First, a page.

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Project

Transdisciplinary Networks of Media Knowledge

Principal Investigator: PD Dr. Henning Engelke 
Research Associate: Sophia Gräfe, M.A.
Student Assistant: Nora Neuhaus, B.A.

Long neglected in film studies, research and educational films have received increased scholarly attention in recent years. This interest in part results from the reorientation of film- and media studies in the light of digital culture and changing media environments. It has brought into view, along with research and educational films, the vast field of films produced, distributed and watched outside the film industry: home movies, industrial film, useful cinema, educational film, orphan film, minority cinemas, indigenous film, experimental film and video activism. Because these nontheatrical modes highlight overlooked histories of film that have always unfolded outside the cinema they seem particularly suited to put into perspective the recent “re-location” of film and to develop counter-narratives to established film history. Growing interest in research and educational films is, moreover, related to conceptions of scientific knowledge, originating in the history and sociology of science, where the production of knowledge is studied as an activity distributed across human and non-human actors, technologies, analytic procedures and notational systems.

Considering research and educational films as part of the broader field of nontheatrical film, moreover, brings into focus how cinematic knowledge is entangled in cultural practices, ways of living, minority politics, and questions of cultural identity and representation that resist and have often been excluded from commercial media. This field of film production intersects with concerns of visual anthropology and media anthropology. At the same time, it exists outside the academic context, highlighting the role of film as a political and social practice that shapes perceptions of self and others often with the intent of changing existing circumstances.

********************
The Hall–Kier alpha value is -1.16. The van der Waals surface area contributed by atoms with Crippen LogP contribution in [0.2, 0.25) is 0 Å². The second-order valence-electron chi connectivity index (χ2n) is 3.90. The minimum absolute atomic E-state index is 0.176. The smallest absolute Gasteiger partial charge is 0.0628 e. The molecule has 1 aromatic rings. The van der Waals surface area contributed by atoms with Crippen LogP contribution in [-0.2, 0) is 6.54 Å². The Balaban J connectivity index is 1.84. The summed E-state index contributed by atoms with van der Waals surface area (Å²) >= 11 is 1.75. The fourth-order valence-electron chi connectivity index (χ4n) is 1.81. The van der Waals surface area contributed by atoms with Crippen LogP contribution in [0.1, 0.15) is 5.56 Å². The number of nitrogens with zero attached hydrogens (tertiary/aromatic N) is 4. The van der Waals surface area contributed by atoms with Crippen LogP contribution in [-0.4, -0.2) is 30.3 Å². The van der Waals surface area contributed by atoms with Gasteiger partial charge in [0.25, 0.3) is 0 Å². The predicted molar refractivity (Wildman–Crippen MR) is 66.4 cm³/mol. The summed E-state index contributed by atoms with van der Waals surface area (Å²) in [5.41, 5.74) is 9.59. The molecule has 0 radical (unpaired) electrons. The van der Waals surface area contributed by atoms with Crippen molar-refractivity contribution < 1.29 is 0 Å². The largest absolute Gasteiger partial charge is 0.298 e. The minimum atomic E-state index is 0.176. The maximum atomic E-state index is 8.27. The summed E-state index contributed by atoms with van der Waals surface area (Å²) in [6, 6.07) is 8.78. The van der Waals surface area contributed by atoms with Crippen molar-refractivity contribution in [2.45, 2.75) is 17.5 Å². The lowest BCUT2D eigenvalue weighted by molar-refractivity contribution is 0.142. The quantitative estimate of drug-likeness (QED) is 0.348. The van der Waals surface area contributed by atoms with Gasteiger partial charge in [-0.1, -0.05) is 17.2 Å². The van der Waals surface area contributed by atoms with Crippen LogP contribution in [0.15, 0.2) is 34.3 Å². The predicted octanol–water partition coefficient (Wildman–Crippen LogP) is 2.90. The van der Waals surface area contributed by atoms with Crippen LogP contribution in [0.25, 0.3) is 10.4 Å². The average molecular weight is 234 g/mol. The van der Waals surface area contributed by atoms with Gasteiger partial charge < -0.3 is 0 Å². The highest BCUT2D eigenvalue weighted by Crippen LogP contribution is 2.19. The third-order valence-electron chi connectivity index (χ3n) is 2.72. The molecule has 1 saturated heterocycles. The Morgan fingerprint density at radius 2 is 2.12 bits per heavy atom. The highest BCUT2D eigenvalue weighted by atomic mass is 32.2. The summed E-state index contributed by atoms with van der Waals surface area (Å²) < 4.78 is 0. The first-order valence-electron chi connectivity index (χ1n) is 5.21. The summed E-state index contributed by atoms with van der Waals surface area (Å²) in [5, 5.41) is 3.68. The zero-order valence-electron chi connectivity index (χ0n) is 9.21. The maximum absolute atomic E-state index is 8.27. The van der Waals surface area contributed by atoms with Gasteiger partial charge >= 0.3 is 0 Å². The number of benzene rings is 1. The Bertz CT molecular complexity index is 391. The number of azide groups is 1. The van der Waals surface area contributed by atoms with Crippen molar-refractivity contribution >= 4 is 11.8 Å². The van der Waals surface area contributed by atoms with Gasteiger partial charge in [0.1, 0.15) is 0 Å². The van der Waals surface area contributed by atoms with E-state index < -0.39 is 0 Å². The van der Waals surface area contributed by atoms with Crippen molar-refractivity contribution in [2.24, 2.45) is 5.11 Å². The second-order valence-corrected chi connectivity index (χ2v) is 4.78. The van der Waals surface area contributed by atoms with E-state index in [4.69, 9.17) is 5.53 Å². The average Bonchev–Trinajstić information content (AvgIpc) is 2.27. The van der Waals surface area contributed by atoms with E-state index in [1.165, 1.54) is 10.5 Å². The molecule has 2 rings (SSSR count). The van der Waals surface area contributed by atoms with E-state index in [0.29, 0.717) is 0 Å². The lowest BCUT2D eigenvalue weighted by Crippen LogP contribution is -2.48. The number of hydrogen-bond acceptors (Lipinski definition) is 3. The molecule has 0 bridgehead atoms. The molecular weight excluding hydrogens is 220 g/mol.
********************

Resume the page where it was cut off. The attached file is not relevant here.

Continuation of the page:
This project considers the little studied interrelations between research and educational films with documentary and experimental film cultures in the US from the 1950s to the 1970s. It looks into the intersections of academic research on alterity and media knowledge in the disciplines of visual anthropology, communication science and film and media studies with uses of film in social work, political activism, experimental film aesthetics and the filmic representation of minorities. The focus is on three interrelated aspects:

- participatory filmmaking in film pedagogy and visual anthropology
- media apparatuses of filmic microanalysis of body motion interaction
- the media ecological implications of “acoustic space”

The three areas open up complementary media historical and science historical perspectives. The focus on media participation reveals how film theory and visual anthropology were entangled in contexts of film pedagogy, communications research, the social politics of the „War on Poverty“, media activism, and policies of the civil rights movement. The focus on microanalysis demonstrates how practice theoretical methods and procedures of film analysis shaped epistemological and aesthetic conceptions of film. The third focus traces how the media ecological concept of acoustic space traveled from ethnographic research into media studies and then into experimental film, expanded arts and film pedagogy.

Considered together, the three areas open up a perspective on networks of media knowledge in the US during the 1950s to 1970s that reveals how empirical and theoretical research on media, communication, and cognition was entangled in social practices and political processes as well as technological and aesthetic developments. The project thus contributes to recent discourse on cinematic epistemologies, media archeologies, and aesthetic knowledge. At the same time it reveals the importance of nontheatrical modes of filmmaking for the formation of the disciplines of film and media studies, and visual anthropology.

International Conference
The Movement Movement: Histories of Microanalysis at the Intersection of Film, Science and Art, Philipps-University Marburg, Germany, June 24–26, 2021
further information

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